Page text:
Paul Jannace: Nats, Pirates highlight MLB’s first half

Paul Jannace

Here’s a piece of advice for all you seamheads out there — go see the Washington Nationals play.

Here’s another piece of advice — go see the Pittsburgh Pirates play.

Oh, heck, just don’t miss out on checking out the long list of young superstars Major League Baseball has to offer.

It’s been a wonderful first half to the baseball season, and a group of players not yet in the prime of their careers are responsible.

Many of those young studs played in Tuesday's All-Star Game. One could even put together an All-Star team made up of only players 26 years old and younger and have a representable crew to take on the older All-Stars.

Leading this youthful charge has to be the best stories of the first half of the baseball season — the division-leading Washington Nationals and Pittsburgh Pirates.

Baseball fans should be envious of the Nationals’ fan base with a team led by three arms that all could be aces — Gio Gonzalez (12-3, 2.92 ERA), Jordan Zimmerman (5-6, 2.61 ERA), and Stephen Strasburg (9-4 2.82 ERA) — and are all 27 years old or younger. Not to mention teen sensation Bryce Harper (.282, eight home runs, 25 RBI, 10 stolen bases in 63 games), who became the youngest position player to make an All-Star team.

The Nationals are not just an exciting team that is making a name for themselves — they’re legitimately good and will make a serious run for a postseason spot down the stretch.

In addition to the wealth of starting pitching, the Nationals are dominant at the end of games with five relievers posting an ERA under 2.00 — Tyler Clippards, Sean Burnett, Michael Gonzalez, Craig Stammen, and Ryan Mattheus — and all but one are under 30 years old.

The Pirates haven’t had a winning season in 20 years, but there’s a good chance that will change in a couple of months.

Andrew McCutchen is an MVP candidate with ridiculous numbers through exactly 81 games this season. “Cutch,”?as the Pittsburgh fans call him, leads all of baseball with a .362 batting average to go with 18 home runs, 60 RBI, and 14 stolen bases.

The Pirates are 11 games over .500 and could very well make the playoffs, but still probably are a year away from truly being a contender. Their offense is still a tad thin and don’t have the pitching like the Nationals do, but there are still some talented arms out there in Pittsburgh.

A.J. Burnett is 10-2 and making a serious run at Comeback Player of the Year, and James McDonald is having a career year with 100 strikeouts and a WHIP under 1.00.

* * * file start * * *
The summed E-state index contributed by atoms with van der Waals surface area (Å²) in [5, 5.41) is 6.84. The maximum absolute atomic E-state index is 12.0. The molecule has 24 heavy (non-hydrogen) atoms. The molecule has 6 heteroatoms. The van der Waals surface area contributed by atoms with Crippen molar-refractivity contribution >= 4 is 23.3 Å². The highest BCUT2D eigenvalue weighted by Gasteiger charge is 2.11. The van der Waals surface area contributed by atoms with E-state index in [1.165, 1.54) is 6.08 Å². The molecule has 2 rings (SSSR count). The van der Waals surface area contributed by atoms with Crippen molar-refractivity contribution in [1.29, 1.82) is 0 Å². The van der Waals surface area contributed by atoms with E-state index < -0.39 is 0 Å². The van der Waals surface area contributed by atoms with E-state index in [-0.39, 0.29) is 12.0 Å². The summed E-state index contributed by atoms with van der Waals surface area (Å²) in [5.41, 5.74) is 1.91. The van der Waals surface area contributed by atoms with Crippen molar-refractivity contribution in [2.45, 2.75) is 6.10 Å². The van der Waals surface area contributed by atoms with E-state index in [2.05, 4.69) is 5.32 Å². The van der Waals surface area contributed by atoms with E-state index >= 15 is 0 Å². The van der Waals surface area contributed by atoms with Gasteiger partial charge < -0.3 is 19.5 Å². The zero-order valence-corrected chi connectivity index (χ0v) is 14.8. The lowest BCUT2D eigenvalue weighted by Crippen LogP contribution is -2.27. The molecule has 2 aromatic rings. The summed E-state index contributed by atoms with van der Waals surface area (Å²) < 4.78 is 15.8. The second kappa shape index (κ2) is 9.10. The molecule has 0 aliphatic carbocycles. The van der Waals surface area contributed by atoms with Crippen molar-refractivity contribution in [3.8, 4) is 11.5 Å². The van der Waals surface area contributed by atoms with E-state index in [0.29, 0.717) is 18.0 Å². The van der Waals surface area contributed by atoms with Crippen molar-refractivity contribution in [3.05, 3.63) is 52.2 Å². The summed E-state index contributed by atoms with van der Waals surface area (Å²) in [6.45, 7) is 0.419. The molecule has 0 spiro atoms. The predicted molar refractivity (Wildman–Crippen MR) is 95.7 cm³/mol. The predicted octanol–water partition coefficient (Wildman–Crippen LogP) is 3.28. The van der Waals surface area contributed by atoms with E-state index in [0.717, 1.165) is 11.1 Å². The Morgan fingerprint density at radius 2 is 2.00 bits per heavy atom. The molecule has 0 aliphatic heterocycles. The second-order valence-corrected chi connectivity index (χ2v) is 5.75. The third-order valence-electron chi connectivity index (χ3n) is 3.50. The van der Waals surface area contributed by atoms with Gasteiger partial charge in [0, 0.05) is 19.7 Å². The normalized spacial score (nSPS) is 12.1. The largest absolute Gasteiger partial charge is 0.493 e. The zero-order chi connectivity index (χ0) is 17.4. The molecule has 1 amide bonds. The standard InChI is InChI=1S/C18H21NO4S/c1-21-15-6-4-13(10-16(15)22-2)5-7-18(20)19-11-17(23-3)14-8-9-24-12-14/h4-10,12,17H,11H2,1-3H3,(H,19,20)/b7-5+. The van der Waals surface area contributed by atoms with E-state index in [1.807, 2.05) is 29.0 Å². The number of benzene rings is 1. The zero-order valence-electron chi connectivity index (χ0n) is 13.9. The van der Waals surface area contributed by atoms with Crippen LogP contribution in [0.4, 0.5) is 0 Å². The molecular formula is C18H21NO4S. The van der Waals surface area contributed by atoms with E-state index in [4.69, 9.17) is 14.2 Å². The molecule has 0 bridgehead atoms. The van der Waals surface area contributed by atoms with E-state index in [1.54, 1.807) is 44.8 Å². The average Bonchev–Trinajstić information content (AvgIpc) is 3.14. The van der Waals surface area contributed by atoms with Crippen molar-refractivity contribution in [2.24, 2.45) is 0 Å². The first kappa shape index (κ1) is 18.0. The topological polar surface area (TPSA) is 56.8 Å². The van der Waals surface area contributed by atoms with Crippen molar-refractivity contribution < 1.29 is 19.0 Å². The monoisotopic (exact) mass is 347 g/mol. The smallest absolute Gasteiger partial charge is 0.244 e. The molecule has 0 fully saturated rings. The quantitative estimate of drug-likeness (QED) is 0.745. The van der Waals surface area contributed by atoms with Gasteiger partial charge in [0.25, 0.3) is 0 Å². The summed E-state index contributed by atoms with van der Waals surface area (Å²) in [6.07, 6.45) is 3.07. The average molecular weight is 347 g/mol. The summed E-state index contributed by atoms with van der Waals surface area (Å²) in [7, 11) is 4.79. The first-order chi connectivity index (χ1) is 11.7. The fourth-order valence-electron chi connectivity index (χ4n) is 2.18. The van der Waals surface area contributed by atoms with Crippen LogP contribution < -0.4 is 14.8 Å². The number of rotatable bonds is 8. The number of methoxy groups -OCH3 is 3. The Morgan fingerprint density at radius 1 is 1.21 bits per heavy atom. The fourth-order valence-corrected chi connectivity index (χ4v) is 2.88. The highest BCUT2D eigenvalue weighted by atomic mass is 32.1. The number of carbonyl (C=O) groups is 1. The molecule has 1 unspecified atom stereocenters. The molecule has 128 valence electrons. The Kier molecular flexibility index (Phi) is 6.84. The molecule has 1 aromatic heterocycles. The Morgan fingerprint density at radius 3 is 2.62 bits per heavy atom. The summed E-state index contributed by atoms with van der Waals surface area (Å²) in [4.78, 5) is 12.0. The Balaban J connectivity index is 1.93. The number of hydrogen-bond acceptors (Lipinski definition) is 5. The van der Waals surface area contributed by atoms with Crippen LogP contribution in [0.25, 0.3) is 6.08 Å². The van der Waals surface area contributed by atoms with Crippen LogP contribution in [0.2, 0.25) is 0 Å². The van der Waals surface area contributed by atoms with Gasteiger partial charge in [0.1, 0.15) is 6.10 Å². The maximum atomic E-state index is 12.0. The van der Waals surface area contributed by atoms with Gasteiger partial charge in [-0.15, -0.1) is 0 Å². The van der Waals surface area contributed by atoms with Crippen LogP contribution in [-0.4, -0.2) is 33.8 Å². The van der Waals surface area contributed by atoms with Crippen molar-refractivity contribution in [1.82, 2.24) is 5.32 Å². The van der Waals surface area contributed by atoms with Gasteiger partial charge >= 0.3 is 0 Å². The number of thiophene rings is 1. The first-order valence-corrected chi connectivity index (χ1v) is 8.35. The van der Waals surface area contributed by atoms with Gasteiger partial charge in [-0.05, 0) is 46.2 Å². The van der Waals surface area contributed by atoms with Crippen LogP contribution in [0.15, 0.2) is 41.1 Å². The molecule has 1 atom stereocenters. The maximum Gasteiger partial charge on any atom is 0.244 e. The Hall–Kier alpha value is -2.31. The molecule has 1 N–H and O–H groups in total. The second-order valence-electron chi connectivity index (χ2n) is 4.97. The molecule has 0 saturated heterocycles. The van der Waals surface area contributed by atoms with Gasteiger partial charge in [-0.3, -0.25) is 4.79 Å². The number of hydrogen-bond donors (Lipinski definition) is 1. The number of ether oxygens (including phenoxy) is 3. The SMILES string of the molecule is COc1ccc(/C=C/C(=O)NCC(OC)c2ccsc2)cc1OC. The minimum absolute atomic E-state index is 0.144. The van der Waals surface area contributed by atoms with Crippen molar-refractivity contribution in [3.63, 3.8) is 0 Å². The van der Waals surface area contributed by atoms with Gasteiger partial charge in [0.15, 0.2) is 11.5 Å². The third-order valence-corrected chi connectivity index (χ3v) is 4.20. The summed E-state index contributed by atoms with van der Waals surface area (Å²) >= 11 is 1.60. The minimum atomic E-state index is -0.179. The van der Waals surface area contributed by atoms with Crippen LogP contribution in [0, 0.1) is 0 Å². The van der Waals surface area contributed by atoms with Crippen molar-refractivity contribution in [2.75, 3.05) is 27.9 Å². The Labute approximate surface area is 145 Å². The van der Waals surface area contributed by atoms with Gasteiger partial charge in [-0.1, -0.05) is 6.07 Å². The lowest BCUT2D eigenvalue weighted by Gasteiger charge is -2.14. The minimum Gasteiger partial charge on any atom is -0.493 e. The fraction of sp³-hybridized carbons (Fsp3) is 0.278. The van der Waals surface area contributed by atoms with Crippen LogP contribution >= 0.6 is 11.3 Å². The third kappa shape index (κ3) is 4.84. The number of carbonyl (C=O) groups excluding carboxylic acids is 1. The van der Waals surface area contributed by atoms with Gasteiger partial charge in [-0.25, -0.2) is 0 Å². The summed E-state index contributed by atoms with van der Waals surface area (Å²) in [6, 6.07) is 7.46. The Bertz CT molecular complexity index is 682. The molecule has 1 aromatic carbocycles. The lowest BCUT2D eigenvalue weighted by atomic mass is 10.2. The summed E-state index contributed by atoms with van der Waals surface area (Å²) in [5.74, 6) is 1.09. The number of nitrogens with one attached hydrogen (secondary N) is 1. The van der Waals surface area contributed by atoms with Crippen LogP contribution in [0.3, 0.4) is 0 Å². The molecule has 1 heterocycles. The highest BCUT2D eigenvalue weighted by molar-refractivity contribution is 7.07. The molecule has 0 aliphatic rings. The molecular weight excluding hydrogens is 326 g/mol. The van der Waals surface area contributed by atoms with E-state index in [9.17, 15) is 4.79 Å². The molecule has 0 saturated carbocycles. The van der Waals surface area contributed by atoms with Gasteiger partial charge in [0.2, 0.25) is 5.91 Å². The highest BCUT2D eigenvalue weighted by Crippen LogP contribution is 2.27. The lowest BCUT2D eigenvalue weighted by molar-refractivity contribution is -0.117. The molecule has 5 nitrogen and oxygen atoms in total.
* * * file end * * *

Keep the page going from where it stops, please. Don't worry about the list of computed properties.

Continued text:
The Pirates are finally coming after years of being irrelevant and just plain bad. McCutchen’s development has been the centerpiece of a budding group that may be bringing winning baseball to Pittsburgh after far too long a wait.

On a side note, any baseball fan worth his or her soul should go to a game at Pittsburgh’s PNC?Park. It’s a masterpiece overlooking the water with the picturesque bridges and building as a backdrop. Run, don’t walk to PNC?Park soon — it’s a gem.

Hopping over to the American League, the most exciting player of all just might be the not-yet-able-to-drink-alcohol-legally Mike Trout. Harper has stolen the headlines and become the face of this current youth infusion in baseball, but Trout has been the best of the young bunch.

Trout is miles ahead of the crowd for the A.L. Rookie of the Year award, but he could very well win the MVP, too. The Los Angeles Angels were looking for a spark when they called Trout up earlier this season, and he has provided that — and then some.

Trout, who turns 21 in August, is hitting a blistering .341 with 12 home runs, 40 RBI and 26 stolen bases in only 64 games. The Angels were 6-14 before Trout was called up and are 42-24 since, trailing Texas by only four games in the AL West.

Another youngster, 26-year-old slugger Mark Trumbo (.306, 22 home runs, 56 RBI), along with the rejuvenated — somewhat — Albert Pujols have also turned the Angels’ season around and should make for a great race out West.

The new trend in baseball is finding players with the perfect combination of power and speed. Players like Trout, Harper and McCutchen are those types of players and the best may be still to come.

Really, there are too many great storylines and players to mention in one newspaper column. There are great things going on all across the league and it’s shaping up to be one of the most exciting regular seasons in recent memory.

Baseball hasn’t been a star-driven league the way the NBA has become recently, but perhaps this infusion of youth can help change that soon. It would make it harder for older teams to keep up and force general managers to hit home runs in the draft and be patient with their young players.

With the extra wild card in place this season, it will make it easier for a team like the Pirates or Nationals to make the playoffs. So there’s a very good many of these great, young stars will get a chance to showcase their talents on the biggest stage of all.

For now, we have to rely on what should be a fantastic All-Star Game tonight in Kansas City and hope the Nationals and Pirates can hang on down the stretch and play some October baseball.

Seamheads like myself can’t wait.

Follow Paul Jannace on Twitter at @pjscribe.